Weekly Cycle

Sunday, April 2, 2017

Week 39 (Book 3): Challenges to Faith in the Times of Exile

TORAH PORTION OF BESHALACH: 25. And Moses said, Eat it today, for today is a Sabbath to the Lord; today you will not find it in the field. 26. Six days you shall gather it, but on the seventh day [which is the] Sabbath on it there will be none. 


HAFTORAH:  why is his chariot late in coming? Why tarry the strides of his chariots?

TALMUD SOTAH: Daf 39 – Laws of the synagogue, during the blessing of the Kohanim and Torah reading.


JOURNEYS IN THE DESERT: They journeyed from the ruins and camped in Dibon gad.     

Week 39 is the week of Rosh Chodesh Tammuz and Gimmel Tammuz. The Torah portion section for this week describes how the mannah did not fall on the Sabbath. This made the people nervous, as Rashi explains:

And Moses said, “Eat it today, etc.”: In the morning, when they were accustomed to go out and gather, they came to ask, “Shall we go out or not?” He [Moses] said to them, “What you have in your possession eat.” In the evening, they came before him again and asked him whether they could go out. He said to them, “Today is the Sabbath.” He saw that they were concerned that perhaps the manna had ceased, and would no longer come down. [So] he said to them, “Today you will not find it.” What is the meaning of "today"? [This implies that] today you will not find it, but tomorrow you will find it. — [from Mechilta]

Tammuz is a difficult month It was in this month that the spies looked at the Land with negative eyes. It was also in this month that, because of Moshe’s brief delay in retunring from the mountain, the grave sin of the golden calf took place, followed by the breaking of the Luchot HaBrit (the Tablets of the Law). It is a month in which our Emunah is challenged. However, in the future, Messianic times, this will be a month of celebration. The mannah, the source of physical and spiritual substance, is not readily available this time of the year. In the words of Moshe in the Mechilta, “today you will not find it, but tomorrow [in Messianic times] you will find it.”

Similar to the above, the Haftorah verses speak of a son’s chariot delaying in coming home. This also represents a challenge to one's faith. In some ways continuing the theme of the previous week, taking the verse out of the context of Sissera’s death, the chariot can have another meaning as well. Visions of the Divine Presence, such as those of Ezekiel and Isaiah, as well as all esoteric kabbalistic literature related to it, are known as Ma’aseh Merkavah, “The Workings of the Chariot.” Starting in Tammuz, we think of how late the Shechinah is in returning to its holy place.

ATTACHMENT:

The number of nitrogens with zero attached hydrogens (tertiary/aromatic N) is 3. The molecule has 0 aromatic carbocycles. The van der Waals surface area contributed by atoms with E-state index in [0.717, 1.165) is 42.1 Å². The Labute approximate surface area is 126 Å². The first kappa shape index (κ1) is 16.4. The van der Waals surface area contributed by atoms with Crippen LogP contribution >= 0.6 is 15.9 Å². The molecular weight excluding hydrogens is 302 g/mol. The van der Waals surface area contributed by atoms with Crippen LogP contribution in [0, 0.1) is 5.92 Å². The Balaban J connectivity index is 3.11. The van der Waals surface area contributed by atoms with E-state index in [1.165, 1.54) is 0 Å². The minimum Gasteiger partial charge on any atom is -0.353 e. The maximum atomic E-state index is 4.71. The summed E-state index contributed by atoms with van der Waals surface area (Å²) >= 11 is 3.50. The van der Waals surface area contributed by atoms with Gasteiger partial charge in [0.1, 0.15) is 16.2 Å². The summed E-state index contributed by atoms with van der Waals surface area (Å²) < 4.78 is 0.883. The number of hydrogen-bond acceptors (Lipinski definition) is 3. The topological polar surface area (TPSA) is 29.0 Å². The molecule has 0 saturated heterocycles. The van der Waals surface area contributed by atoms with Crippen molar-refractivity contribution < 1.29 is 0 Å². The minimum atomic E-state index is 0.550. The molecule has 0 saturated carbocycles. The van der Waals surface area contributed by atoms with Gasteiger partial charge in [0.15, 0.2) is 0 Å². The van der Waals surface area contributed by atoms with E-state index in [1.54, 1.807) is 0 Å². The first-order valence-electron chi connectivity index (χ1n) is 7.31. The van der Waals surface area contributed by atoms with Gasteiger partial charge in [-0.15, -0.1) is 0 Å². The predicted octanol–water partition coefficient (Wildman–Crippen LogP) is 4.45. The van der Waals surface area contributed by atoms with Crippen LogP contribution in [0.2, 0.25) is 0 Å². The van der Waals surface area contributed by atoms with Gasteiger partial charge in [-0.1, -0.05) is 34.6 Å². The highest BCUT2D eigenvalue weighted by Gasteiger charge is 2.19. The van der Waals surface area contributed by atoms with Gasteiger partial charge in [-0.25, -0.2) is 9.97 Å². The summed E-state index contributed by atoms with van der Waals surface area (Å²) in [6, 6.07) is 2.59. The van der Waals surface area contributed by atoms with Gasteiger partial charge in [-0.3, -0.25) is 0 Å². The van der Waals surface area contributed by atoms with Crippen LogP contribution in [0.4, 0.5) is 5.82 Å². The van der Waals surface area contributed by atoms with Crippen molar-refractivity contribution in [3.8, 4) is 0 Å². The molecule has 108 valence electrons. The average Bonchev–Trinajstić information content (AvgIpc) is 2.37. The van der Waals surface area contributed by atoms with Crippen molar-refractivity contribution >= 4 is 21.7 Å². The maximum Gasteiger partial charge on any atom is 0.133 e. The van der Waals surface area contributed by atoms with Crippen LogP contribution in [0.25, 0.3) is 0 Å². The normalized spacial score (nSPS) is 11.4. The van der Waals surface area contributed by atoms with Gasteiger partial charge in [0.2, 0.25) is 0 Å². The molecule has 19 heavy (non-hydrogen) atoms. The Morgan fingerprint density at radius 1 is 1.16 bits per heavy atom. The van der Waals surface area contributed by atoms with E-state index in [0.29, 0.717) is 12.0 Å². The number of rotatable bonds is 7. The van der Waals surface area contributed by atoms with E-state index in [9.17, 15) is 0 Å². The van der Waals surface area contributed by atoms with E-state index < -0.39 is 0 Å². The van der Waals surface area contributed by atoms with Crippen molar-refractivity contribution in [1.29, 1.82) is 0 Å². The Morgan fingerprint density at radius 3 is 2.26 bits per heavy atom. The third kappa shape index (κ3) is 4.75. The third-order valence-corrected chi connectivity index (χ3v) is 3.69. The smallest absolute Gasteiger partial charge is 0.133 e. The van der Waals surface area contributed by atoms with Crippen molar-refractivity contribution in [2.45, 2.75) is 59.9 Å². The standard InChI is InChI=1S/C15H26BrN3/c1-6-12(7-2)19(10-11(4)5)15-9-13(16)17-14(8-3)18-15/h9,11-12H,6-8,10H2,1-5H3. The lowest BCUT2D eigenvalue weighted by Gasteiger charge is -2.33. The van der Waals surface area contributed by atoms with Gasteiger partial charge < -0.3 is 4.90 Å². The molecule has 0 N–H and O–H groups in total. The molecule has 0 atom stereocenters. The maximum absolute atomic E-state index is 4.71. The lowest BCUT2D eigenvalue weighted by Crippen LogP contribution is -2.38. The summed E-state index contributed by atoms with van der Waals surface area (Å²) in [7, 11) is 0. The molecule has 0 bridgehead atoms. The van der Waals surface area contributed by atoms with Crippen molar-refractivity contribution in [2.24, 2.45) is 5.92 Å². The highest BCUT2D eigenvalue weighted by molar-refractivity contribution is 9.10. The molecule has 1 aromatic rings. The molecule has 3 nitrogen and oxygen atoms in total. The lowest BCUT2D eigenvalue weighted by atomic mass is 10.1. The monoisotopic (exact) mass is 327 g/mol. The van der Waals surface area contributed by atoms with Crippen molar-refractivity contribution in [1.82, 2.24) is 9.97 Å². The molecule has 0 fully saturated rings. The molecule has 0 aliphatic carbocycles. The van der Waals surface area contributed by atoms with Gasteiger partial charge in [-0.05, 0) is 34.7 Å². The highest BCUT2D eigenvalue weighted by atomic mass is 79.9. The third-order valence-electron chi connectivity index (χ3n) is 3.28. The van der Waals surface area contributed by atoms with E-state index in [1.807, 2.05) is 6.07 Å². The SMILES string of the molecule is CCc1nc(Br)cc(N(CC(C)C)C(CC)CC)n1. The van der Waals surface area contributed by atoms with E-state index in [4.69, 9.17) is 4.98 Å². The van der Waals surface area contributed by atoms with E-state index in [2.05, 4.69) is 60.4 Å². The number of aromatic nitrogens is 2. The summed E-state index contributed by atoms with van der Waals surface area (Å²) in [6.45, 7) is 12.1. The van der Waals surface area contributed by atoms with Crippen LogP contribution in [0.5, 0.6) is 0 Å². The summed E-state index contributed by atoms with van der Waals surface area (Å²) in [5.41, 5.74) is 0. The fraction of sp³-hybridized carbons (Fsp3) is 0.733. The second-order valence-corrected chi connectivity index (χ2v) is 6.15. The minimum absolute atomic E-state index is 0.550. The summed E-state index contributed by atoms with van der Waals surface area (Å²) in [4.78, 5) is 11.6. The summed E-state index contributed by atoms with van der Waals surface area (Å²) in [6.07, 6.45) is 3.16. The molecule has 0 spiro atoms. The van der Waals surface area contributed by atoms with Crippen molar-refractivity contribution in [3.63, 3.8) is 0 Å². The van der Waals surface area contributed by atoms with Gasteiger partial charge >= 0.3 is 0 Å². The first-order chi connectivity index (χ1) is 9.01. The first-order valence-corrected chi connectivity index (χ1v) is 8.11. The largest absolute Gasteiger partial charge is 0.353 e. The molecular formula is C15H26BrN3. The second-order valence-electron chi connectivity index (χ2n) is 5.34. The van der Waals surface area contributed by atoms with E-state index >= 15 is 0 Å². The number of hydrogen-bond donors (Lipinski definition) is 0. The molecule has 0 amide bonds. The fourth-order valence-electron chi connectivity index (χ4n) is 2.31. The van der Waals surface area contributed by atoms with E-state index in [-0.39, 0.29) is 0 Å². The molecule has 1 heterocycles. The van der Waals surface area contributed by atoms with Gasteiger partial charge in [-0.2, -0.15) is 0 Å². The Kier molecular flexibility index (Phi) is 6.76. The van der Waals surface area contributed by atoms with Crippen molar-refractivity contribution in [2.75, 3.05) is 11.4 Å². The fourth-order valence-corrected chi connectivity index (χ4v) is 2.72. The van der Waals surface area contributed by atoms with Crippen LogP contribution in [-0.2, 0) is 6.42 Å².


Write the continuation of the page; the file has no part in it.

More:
Daf Lamed Tet (Folio 39) of Sotah relates the laws of proper behavior in a synagogue, during the reading of the Torah and the blessing of the Kohanim. The daf also mentions the verses said by the congregation during the priestly blessing, which focus on Zion; during a blessing said on the afternoon of a fast day, the verses are about pleading to Hashem to save us from our exile. The synagogue is known as a mikdash me’at, a miniature Temple. It is during this time of the year, that we focus on Zion, on the Temple’s destruction, and its ultimate rebuilding.

The reign of Jehoram, the son of Jehoshaphat, was completely disastrous. His counterparts in Israel were Ahaziah (one year), and a king also named Jehoram (seven years), the son of Ahab, who was also wicked. In fact, Jehoram of Judah married Athaliah, the daughter of Ahab and and Jezebel, two of the most wicked and idolatrous people in all of Jewish history. Athaliah was wicked and idolatrous to an extreme, and led her husband on a similar path. Soon, idols and their priests were brought to Jerusalem. Athaliah then convinced Jehoram to kill his own six brothers. So steeped in crime and idolatry was this kingdom, that soon all the nations that had been tributaries of the Kingdom of Judah rebelled, ransacking every house, including the royal palace. Joram’s wives and all but one of his children are captured and killed. He himself suffered from an incurable disease and dies. As we begin this difficult month of Tammuz, the reign of king Jehoram shows how low we sometimes fall, and how important it is to repent. (His name means “G-d is exalted.”)
In the thirty-ninth week, the Jews journey from the ruins and camp in Dibon gad. Dibon appears relate to the word daveh (pining/moaning), while gad means (good) fortune, like the tribe of Gad, which is connected to the month of Elul, and teshuvah as explained in Book 1. As also explained in Book 1, the secret to success is connecting Tammuz and Av to Elul, transforming the word Dal (poor) into the word Dalet (door, gate) a reference to the gates of teshuvah. The personal journey for this week is to internalize the concept of repenting from and fighting against the sins that led to the destruction of the Temple, and now focus on pining for the good tidings that come from such repentance.

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